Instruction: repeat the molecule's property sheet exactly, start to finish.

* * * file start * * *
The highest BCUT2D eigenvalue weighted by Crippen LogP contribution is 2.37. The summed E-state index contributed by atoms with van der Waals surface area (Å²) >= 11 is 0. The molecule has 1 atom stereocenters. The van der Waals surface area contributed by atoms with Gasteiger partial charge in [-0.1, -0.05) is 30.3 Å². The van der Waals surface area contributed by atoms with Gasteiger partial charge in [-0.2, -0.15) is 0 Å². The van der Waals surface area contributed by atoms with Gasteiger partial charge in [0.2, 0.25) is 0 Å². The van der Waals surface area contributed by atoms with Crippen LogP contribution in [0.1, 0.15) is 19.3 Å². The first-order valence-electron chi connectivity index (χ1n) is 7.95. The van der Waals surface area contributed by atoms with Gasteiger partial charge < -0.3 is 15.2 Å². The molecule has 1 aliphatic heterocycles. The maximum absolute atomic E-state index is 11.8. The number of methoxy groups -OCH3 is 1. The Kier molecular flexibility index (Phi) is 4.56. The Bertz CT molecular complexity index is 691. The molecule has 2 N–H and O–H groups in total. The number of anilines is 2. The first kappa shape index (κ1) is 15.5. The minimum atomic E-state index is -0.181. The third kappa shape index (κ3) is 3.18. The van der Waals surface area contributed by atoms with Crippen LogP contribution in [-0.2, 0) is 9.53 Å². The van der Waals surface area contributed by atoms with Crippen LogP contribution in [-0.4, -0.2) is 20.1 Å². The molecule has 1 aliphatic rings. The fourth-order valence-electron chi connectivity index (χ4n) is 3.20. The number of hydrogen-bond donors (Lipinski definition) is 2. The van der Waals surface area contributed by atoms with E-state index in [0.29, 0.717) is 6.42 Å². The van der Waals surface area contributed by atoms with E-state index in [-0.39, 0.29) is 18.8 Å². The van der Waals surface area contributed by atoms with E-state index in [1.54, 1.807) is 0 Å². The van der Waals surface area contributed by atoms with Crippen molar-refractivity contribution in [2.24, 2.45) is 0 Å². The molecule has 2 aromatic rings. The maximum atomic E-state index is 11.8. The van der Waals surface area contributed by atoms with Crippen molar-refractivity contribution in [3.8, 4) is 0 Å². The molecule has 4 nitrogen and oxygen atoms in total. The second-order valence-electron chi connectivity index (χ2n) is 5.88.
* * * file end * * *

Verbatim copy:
The highest BCUT2D eigenvalue weighted by Crippen LogP contribution is 2.37. The summed E-state index contributed by atoms with van der Waals surface area (Å²) >= 11 is 0. The molecule has 1 atom stereocenters. The van der Waals surface area contributed by atoms with Gasteiger partial charge in [-0.1, -0.05) is 30.3 Å². The van der Waals surface area contributed by atoms with Gasteiger partial charge in [-0.2, -0.15) is 0 Å². The van der Waals surface area contributed by atoms with Gasteiger partial charge in [0.2, 0.25) is 0 Å². The van der Waals surface area contributed by atoms with Crippen LogP contribution in [0.1, 0.15) is 19.3 Å². The first-order valence-electron chi connectivity index (χ1n) is 7.95. The van der Waals surface area contributed by atoms with Gasteiger partial charge < -0.3 is 15.2 Å². The molecule has 1 aliphatic heterocycles. The maximum absolute atomic E-state index is 11.8. The number of methoxy groups -OCH3 is 1. The Kier molecular flexibility index (Phi) is 4.56. The Bertz CT molecular complexity index is 691. The molecule has 2 N–H and O–H groups in total. The number of anilines is 2. The first kappa shape index (κ1) is 15.5. The minimum atomic E-state index is -0.181. The third kappa shape index (κ3) is 3.18. The van der Waals surface area contributed by atoms with Crippen LogP contribution in [-0.2, 0) is 9.53 Å². The van der Waals surface area contributed by atoms with Crippen LogP contribution in [-0.4, -0.2) is 20.1 Å². The molecule has 1 aliphatic rings. The fourth-order valence-electron chi connectivity index (χ4n) is 3.20. The number of hydrogen-bond donors (Lipinski definition) is 2. The van der Waals surface area contributed by atoms with E-state index in [0.29, 0.717) is 6.42 Å². The van der Waals surface area contributed by atoms with E-state index in [-0.39, 0.29) is 18.8 Å². The van der Waals surface area contributed by atoms with E-state index in [1.54, 1.807) is 0 Å². The van der Waals surface area contributed by atoms with Crippen molar-refractivity contribution in [2.24, 2.45) is 0 Å². The molecule has 2 aromatic rings. The maximum atomic E-state index is 11.8. The van der Waals surface area contributed by atoms with Crippen molar-refractivity contribution in [3.8, 4) is 0 Å². The molecule has 4 nitrogen and oxygen atoms in total. The second-order valence-electron chi connectivity index (χ2n) is 5.88.